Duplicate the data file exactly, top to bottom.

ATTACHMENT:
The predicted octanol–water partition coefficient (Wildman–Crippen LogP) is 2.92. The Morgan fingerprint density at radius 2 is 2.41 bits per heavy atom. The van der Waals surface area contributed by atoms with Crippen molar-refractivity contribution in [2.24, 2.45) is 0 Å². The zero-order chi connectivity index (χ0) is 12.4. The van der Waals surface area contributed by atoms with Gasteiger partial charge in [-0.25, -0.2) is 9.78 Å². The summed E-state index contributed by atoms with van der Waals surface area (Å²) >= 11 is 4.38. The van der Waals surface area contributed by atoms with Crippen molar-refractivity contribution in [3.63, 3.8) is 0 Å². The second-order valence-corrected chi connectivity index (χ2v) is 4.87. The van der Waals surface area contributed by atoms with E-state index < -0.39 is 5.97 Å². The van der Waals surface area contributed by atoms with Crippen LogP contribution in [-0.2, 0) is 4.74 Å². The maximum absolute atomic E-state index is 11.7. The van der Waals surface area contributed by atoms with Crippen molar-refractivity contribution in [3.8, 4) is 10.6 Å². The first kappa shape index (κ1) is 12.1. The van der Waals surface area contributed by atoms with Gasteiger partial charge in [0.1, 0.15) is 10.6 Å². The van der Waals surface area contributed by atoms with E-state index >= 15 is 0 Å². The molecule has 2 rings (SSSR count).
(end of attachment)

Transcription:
The predicted octanol–water partition coefficient (Wildman–Crippen LogP) is 2.92. The Morgan fingerprint density at radius 2 is 2.41 bits per heavy atom. The van der Waals surface area contributed by atoms with Crippen molar-refractivity contribution in [2.24, 2.45) is 0 Å². The zero-order chi connectivity index (χ0) is 12.4. The van der Waals surface area contributed by atoms with Gasteiger partial charge in [-0.25, -0.2) is 9.78 Å². The summed E-state index contributed by atoms with van der Waals surface area (Å²) >= 11 is 4.38. The van der Waals surface area contributed by atoms with Crippen molar-refractivity contribution in [3.63, 3.8) is 0 Å². The second-order valence-corrected chi connectivity index (χ2v) is 4.87. The van der Waals surface area contributed by atoms with E-state index < -0.39 is 5.97 Å². The van der Waals surface area contributed by atoms with Crippen LogP contribution in [-0.2, 0) is 4.74 Å². The maximum absolute atomic E-state index is 11.7. The van der Waals surface area contributed by atoms with Crippen molar-refractivity contribution in [3.8, 4) is 10.6 Å². The first kappa shape index (κ1) is 12.1. The van der Waals surface area contributed by atoms with Gasteiger partial charge in [0.1, 0.15) is 10.6 Å². The van der Waals surface area contributed by atoms with E-state index >= 15 is 0 Å². The molecule has 2 rings (SSSR count).